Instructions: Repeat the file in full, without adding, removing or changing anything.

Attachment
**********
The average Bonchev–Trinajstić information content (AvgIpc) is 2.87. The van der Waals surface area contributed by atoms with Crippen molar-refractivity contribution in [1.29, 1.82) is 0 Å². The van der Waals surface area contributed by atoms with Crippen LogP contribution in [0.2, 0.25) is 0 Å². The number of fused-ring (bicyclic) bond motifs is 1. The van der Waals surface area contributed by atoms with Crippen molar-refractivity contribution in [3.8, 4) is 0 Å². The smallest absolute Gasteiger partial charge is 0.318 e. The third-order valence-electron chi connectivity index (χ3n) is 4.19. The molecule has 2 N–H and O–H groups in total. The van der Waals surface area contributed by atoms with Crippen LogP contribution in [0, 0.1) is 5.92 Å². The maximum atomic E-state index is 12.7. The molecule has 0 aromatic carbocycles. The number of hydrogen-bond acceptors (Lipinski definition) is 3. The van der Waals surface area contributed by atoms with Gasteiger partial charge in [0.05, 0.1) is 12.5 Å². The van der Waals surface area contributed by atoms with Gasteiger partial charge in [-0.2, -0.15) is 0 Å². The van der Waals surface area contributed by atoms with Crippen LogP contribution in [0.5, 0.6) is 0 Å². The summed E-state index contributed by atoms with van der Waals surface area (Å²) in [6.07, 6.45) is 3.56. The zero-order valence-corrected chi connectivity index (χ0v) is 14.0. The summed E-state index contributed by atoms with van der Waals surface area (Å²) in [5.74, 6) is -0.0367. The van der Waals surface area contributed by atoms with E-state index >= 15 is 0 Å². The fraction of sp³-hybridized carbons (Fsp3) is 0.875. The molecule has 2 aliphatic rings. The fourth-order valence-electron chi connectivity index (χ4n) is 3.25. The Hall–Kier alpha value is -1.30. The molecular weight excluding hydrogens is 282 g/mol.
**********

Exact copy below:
The average Bonchev–Trinajstić information content (AvgIpc) is 2.87. The van der Waals surface area contributed by atoms with Crippen molar-refractivity contribution in [1.29, 1.82) is 0 Å². The van der Waals surface area contributed by atoms with Crippen LogP contribution in [0.2, 0.25) is 0 Å². The number of fused-ring (bicyclic) bond motifs is 1. The van der Waals surface area contributed by atoms with Crippen molar-refractivity contribution in [3.8, 4) is 0 Å². The smallest absolute Gasteiger partial charge is 0.318 e. The third-order valence-electron chi connectivity index (χ3n) is 4.19. The molecule has 2 N–H and O–H groups in total. The van der Waals surface area contributed by atoms with Crippen LogP contribution in [0, 0.1) is 5.92 Å². The maximum atomic E-state index is 12.7. The molecule has 0 aromatic carbocycles. The number of hydrogen-bond acceptors (Lipinski definition) is 3. The van der Waals surface area contributed by atoms with Gasteiger partial charge in [0.05, 0.1) is 12.5 Å². The van der Waals surface area contributed by atoms with Gasteiger partial charge in [-0.2, -0.15) is 0 Å². The van der Waals surface area contributed by atoms with Crippen LogP contribution in [0.5, 0.6) is 0 Å². The summed E-state index contributed by atoms with van der Waals surface area (Å²) in [6.07, 6.45) is 3.56. The zero-order valence-corrected chi connectivity index (χ0v) is 14.0. The summed E-state index contributed by atoms with van der Waals surface area (Å²) in [5.74, 6) is -0.0367. The van der Waals surface area contributed by atoms with E-state index >= 15 is 0 Å². The fraction of sp³-hybridized carbons (Fsp3) is 0.875. The molecule has 2 aliphatic rings. The fourth-order valence-electron chi connectivity index (χ4n) is 3.25. The Hall–Kier alpha value is -1.30. The molecular weight excluding hydrogens is 282 g/mol.